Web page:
Can We All Be Racist?

By Mel Harkrader Pine

Racism: An institutionalized system of economic, political, social, and cultural relations that ensures that one racial group has and maintains power and privilege over all others in all aspects of life.  — UUA Handout

A discussion with my wife last night led me to make sure I was right about the official definition of racism as determined by the Unitarian Universalist Association (UUA), so I looked it up. The quotation above is the first line. I encourage you to read it all.

I’m supposed believe that “one racial group [presumably white people like me, for instance, with historic roots in Europe] has and maintains power and privilege over all others in all aspects of life.” That’s a lot of power and prestige. Who knew?

The first problem is that we whites with European roots are not one race any more than all people with roots in sub-Saharan Africa are one race. My anti-racist friends tell me I just don’t understand, or recognize, the systemic nature of racism. But no culture lives under just one system.

John Legand

A white friend of mine told me recently that, if he and a black man walked into a room, he would immediately have higher status than the black man. When struck me immediately was the guy saying it — a blues musician with both arms heavily sleeved in tattoos. If he, dressed in his casual gig-appropriate clothing, walked into a bank board meeting with, say, John Legend, dressed as in the photo, who would have prestige and who would be considered a misfit?

So many systems in play.

Yes, on balance, we ahites have it better than blacks. On balance. And, yes, there’s a cultural system in force. But it’s one of many systems.

I’m short, fat, 72 years old, bald, and have an odd walk. Those are each systemic limitations. I’m also smart and articulate as well as white — systemic advantages. But those characteristics aren’t races, you say. Well, they each have genetic components, so maybe they’re as “racial” as the designations “black” and “white.”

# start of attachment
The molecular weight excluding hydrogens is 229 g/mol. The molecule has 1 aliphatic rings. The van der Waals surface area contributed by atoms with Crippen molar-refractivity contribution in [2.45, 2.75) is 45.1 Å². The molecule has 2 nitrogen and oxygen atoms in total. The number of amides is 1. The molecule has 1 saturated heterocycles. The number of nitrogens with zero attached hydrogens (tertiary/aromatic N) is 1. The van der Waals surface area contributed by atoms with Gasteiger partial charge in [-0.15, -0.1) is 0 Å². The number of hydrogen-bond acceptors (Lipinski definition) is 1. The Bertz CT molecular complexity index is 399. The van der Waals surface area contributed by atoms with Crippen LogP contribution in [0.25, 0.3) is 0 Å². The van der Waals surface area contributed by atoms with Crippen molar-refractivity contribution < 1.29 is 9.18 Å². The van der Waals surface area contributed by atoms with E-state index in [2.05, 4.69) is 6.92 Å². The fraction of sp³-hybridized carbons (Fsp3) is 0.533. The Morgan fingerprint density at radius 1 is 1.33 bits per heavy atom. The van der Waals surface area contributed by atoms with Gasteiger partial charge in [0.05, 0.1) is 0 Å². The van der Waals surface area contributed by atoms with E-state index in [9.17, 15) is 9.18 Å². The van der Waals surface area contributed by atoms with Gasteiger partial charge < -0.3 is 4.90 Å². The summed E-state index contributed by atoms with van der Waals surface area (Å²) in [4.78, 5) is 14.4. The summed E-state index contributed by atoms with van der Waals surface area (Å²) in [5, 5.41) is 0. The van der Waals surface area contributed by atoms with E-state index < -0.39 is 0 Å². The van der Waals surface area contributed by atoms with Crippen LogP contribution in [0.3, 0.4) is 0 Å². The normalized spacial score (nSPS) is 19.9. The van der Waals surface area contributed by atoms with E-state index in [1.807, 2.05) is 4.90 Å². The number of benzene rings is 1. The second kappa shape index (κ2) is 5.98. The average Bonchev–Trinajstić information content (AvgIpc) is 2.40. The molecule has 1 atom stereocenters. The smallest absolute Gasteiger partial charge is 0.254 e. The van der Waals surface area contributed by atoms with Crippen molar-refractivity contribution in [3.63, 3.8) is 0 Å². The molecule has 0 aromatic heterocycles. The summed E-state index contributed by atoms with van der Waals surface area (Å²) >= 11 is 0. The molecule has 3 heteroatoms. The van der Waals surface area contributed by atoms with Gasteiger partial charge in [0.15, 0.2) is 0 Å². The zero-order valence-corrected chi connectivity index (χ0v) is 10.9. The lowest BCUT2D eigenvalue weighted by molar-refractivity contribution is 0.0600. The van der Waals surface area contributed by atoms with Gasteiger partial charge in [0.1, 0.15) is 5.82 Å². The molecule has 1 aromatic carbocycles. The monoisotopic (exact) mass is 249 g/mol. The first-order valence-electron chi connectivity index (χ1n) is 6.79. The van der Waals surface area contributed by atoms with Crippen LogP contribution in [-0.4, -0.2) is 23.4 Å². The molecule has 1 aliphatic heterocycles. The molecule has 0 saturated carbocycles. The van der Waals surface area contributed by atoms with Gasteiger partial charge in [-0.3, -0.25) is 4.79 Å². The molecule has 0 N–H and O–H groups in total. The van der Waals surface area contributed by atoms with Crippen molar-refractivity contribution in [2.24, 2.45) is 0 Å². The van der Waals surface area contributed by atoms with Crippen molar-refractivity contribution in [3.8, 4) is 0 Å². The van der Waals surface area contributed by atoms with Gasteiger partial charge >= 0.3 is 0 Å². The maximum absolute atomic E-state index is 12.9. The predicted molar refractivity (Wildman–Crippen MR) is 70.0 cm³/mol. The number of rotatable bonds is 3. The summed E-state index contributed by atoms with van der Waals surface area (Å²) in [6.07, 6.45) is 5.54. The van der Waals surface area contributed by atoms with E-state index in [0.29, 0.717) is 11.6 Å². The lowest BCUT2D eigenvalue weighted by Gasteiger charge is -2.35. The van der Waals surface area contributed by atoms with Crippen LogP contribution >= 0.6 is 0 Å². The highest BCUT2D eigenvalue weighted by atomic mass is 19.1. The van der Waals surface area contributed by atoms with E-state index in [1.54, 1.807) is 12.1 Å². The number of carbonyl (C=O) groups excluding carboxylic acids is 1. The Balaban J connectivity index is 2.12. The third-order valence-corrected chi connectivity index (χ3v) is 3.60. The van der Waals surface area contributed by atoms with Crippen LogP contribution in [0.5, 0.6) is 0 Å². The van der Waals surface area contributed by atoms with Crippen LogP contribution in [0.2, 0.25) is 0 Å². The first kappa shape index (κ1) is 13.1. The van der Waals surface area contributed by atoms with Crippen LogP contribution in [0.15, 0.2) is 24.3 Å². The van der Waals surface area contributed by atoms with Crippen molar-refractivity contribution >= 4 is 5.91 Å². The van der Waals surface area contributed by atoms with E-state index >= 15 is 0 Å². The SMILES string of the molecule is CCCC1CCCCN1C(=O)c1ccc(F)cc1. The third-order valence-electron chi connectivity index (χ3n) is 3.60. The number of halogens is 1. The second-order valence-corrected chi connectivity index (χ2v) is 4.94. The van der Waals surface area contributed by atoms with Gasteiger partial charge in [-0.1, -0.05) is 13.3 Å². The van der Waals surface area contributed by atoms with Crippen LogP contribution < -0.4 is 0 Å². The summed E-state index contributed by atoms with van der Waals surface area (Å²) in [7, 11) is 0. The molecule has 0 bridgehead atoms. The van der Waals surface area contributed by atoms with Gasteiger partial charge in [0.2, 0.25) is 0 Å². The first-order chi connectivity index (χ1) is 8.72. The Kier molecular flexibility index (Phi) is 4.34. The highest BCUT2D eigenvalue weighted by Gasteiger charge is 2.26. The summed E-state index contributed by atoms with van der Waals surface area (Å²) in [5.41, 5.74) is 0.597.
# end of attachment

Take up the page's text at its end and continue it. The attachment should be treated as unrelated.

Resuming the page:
Here’s more from the UUA:

It is worth noting that many people believe that People of Color and other people marginalized by race or ethnicity cannot be racist, because their skin color automatically takes away racial benefits.

Persons of color may be hostile toward whites, according to the UUA, “but such attitudes must be distinguished from systematic control over the lives/lifestyles of White people.”

And let’s address those automatic benefits I’m supposed to gain from racism. The UUA apparently believes that there’s a fixed amount of oppression in the world. So I benefit because you are more oppressed than I am. That sounds awfully like the wrathful God of the Old Testament, who needs to mete out a certain amount of punishment every year.

Strange thinking from a religion founded in part on universal salvation.

Rev. Dr. Thandeka dealt in 1999 with the reasons why the UUA’s anti-racism program would fail, and this weekend she posted her paper on her Facebook page. While her statistics are now somewhat dated, her truth is stronger than ever.

Oppression and racism harm us all, and we white folks benefit only from their net reduction.

Copyright 2018 © Mel Harkrader Pine


  1. “It is worth noting that many people believe that People of Color and other people marginalized by race or ethnicity cannot be racist…”

    Okay. Can black people be anti-Semitic? How about Islamophobic? Misogynistic? Xenophobic? (

    What if a given black person—Al Sharpton, say—dislikes homosexuals? “White folks was [sic] in caves while we was building empires…. We taught philosophy and astrology and mathematics before Socrates and them Greek homos ever got around to it,” Sharpton once said. Later—one might argue belatedly— in 2005, Sharpton called for an end to homophobia in the African-American community. Which is nice, but that means Sharpton “evolved,” presumably the way Obama “evolved” on same-sex marriage. If they can evolve, can white people also evolve? Or must Sharpton and Obama, and their descendents, be considered homophobes in perpetuity?